I disliked the banking industry for a number of reasons way before the financial crisis ever occurred. Their lack of personal service, ridiculous fees and outrageous charges on things like safety deposit boxes and replacement checks, were just a few areas of contention. This was before I ever considered buying a home and becoming a proud mortgage holder.
Now I’m by no means deficient in the areas of investing and personal finances. That is why it irks me so badly that the banking industry managed to pull one over on me after I did my due diligence by reading all the fine print and even calling my mortgage broker.
My episode of poor judgment began several months after my wife and I closed on our house. One day we received in the mail, a notification that we were eligible for an ‘early mortgage payoff plan’ through our bank. Now in my opinion, just about anything you get in the mail from the bank is sent to help them, not you, so I began doing a little research about early mortgage payoff plans, as well as studying the information I had received in the mail.
Everything sounded good at first. Extra payments going toward your mortgage, reducing the amount of interest you pay over time, and having your payments split into bi-weekly instead of monthly payments. However, I still wasn’t convinced, so I called my mortgage broker to find out more. I guess it wasn’t that she pulled the wool over my eyes; it was more that I just didn’t ask the right questions or didn’t understand clearly enough the way in which she explained the program. Either way, I told my wife we were going to try their early payoff system.
Here’s what I discovered as the process progressed and why I’m kicking myself now.
The first indication that I should have backed away slowly from this idea was the fact that there was a $295 application fee. Considering that only months early I had gone through the entire pre-approval and mortgage approval process without anyone mentioning an early payoff program, should have been a clear indication that this was just another way for the bank to collect fees. But did I back off? No, I forged ahead with the intensity of a banker after his bonus.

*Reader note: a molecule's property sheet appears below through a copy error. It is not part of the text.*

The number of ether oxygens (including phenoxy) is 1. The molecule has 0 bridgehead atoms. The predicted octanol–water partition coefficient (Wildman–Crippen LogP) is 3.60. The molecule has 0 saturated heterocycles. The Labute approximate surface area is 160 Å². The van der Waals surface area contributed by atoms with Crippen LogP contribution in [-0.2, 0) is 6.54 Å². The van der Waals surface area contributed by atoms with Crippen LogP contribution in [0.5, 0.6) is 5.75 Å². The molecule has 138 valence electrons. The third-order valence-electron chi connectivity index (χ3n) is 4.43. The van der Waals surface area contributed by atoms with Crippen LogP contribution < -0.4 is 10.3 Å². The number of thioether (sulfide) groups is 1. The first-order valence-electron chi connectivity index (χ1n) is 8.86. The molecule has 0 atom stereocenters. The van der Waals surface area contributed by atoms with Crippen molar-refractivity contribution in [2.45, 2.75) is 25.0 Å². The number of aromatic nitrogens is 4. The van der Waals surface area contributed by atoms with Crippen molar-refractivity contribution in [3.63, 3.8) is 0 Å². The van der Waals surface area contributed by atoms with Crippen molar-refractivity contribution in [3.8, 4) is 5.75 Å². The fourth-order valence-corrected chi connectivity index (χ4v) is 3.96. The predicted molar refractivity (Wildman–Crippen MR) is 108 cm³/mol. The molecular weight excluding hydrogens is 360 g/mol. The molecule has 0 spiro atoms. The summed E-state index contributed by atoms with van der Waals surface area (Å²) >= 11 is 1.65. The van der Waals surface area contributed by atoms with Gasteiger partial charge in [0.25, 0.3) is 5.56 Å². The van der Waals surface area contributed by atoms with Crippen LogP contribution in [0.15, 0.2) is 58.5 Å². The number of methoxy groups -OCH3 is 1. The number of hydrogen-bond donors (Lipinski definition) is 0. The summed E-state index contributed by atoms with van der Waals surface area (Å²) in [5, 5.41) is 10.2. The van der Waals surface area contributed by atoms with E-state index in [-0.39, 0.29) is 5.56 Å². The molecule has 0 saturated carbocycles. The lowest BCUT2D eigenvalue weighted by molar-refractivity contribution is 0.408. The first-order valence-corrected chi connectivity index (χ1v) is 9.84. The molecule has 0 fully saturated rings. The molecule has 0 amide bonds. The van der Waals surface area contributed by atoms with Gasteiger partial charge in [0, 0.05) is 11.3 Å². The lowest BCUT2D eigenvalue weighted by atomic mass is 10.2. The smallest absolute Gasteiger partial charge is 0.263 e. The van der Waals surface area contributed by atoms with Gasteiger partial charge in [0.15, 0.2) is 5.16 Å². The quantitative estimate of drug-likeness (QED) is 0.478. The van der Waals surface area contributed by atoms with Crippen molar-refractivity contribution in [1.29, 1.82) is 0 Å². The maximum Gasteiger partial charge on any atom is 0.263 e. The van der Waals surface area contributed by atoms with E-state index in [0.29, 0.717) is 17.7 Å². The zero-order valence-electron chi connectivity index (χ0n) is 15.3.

The next little detail that caught my eye was the fact that there was a dollar transaction fee associated with each bi-weekly payment. But I figured heck, it’s only a dollar. How much could that cost me? I’ll tell you how much.
$1 x 26 bi-weekly payments per year x 14 years of payments (we had a 15-year mortgage and had already made some extra payments) = $364.
Pair that $364 with the $295 application fee, and you’re looking at a grand total of $659.
I COULD HAVE DONE IT MYSELF!
At first glance, this seemed a small price to pay to reduce the amount of interest we were paying, as well as our number of payments. Wrong! What I discovered soon after enrollment in the program was that after all the rigmarole, the program pretty much equated to making an extra payment each year.
In effect, by cutting the payments into bi-weekly periods, the bank adds two extra half payments. One payment each month equals 12 per year, but since there are 56 weeks in a year, there are 26, not 24, bi-weekly payment, similar to bi-weekly paychecks.
I was kicking myself now, because I realized I could easily have made an extra payment each year myself for free. As our mortgage is held by our bank, and our mortgage payments are deducted directly from a checking account at the same bank, we can make extra payments of any amount we like, at any time, simply by logging onto our bank’s website and making a few simple mouse clicks. It takes about three minutes at most, it’s easy, and more importantly it’s free! Instead, I’m getting charged for this grand service, and the bi-weekly deductions from our checking make tracking our account more difficult than a simple once a month transaction.
Well, live and learn. I just hope that my experience helps you to avoid a similar conundrum.
The writer is not a licensed financial professional. The information provided in this article is for informational purposes only and does not constitute legal or financial advice. For financial advice, readers should consult a licensed financial advisor. Any action taken by the reader due to the information provided in this article is at the reader’s discretion.